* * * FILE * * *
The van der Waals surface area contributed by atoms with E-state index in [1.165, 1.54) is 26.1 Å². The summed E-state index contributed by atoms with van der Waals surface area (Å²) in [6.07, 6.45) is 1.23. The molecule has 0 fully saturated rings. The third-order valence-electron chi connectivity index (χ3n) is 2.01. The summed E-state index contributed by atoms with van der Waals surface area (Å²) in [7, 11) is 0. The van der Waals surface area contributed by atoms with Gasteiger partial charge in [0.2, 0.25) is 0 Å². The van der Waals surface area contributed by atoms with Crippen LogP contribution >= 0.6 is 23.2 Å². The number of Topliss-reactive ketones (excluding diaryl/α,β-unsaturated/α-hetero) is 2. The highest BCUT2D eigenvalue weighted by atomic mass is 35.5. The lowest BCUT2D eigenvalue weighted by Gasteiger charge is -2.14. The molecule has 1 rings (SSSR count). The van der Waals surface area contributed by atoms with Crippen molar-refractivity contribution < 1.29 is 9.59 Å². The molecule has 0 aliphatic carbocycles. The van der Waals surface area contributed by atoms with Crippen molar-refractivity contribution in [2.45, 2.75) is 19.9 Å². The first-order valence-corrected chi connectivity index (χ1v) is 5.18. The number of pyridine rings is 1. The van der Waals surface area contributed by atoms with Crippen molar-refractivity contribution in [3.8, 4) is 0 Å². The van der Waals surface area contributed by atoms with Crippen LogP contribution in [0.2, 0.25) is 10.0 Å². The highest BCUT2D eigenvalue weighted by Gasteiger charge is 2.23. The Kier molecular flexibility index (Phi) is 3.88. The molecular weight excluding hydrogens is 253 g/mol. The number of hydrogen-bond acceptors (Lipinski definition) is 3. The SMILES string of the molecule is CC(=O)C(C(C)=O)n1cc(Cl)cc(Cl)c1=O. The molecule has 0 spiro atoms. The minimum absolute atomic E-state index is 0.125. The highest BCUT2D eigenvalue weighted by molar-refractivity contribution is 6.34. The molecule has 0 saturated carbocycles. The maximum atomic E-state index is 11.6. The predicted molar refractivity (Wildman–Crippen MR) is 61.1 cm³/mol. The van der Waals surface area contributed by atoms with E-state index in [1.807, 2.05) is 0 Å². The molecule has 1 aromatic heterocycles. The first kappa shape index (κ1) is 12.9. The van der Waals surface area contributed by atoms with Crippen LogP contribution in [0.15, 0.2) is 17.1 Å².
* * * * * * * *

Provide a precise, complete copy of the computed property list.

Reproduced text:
The van der Waals surface area contributed by atoms with E-state index in [1.165, 1.54) is 26.1 Å². The summed E-state index contributed by atoms with van der Waals surface area (Å²) in [6.07, 6.45) is 1.23. The molecule has 0 fully saturated rings. The third-order valence-electron chi connectivity index (χ3n) is 2.01. The summed E-state index contributed by atoms with van der Waals surface area (Å²) in [7, 11) is 0. The van der Waals surface area contributed by atoms with Gasteiger partial charge in [0.2, 0.25) is 0 Å². The van der Waals surface area contributed by atoms with Crippen LogP contribution >= 0.6 is 23.2 Å². The number of Topliss-reactive ketones (excluding diaryl/α,β-unsaturated/α-hetero) is 2. The highest BCUT2D eigenvalue weighted by atomic mass is 35.5. The lowest BCUT2D eigenvalue weighted by Gasteiger charge is -2.14. The molecule has 1 rings (SSSR count). The van der Waals surface area contributed by atoms with Crippen molar-refractivity contribution < 1.29 is 9.59 Å². The molecule has 0 aliphatic carbocycles. The van der Waals surface area contributed by atoms with Crippen molar-refractivity contribution in [2.45, 2.75) is 19.9 Å². The first-order valence-corrected chi connectivity index (χ1v) is 5.18. The number of pyridine rings is 1. The van der Waals surface area contributed by atoms with Crippen molar-refractivity contribution in [3.8, 4) is 0 Å². The van der Waals surface area contributed by atoms with Crippen LogP contribution in [0.2, 0.25) is 10.0 Å². The highest BCUT2D eigenvalue weighted by Gasteiger charge is 2.23. The Kier molecular flexibility index (Phi) is 3.88. The molecular weight excluding hydrogens is 253 g/mol. The number of hydrogen-bond acceptors (Lipinski definition) is 3. The SMILES string of the molecule is CC(=O)C(C(C)=O)n1cc(Cl)cc(Cl)c1=O. The molecule has 0 spiro atoms. The minimum absolute atomic E-state index is 0.125. The highest BCUT2D eigenvalue weighted by molar-refractivity contribution is 6.34. The molecule has 0 saturated carbocycles. The maximum atomic E-state index is 11.6. The predicted molar refractivity (Wildman–Crippen MR) is 61.1 cm³/mol. The van der Waals surface area contributed by atoms with E-state index in [1.807, 2.05) is 0 Å². The molecule has 1 aromatic heterocycles. The first kappa shape index (κ1) is 12.9. The van der Waals surface area contributed by atoms with Crippen LogP contribution in [0.15, 0.2) is 17.1 Å².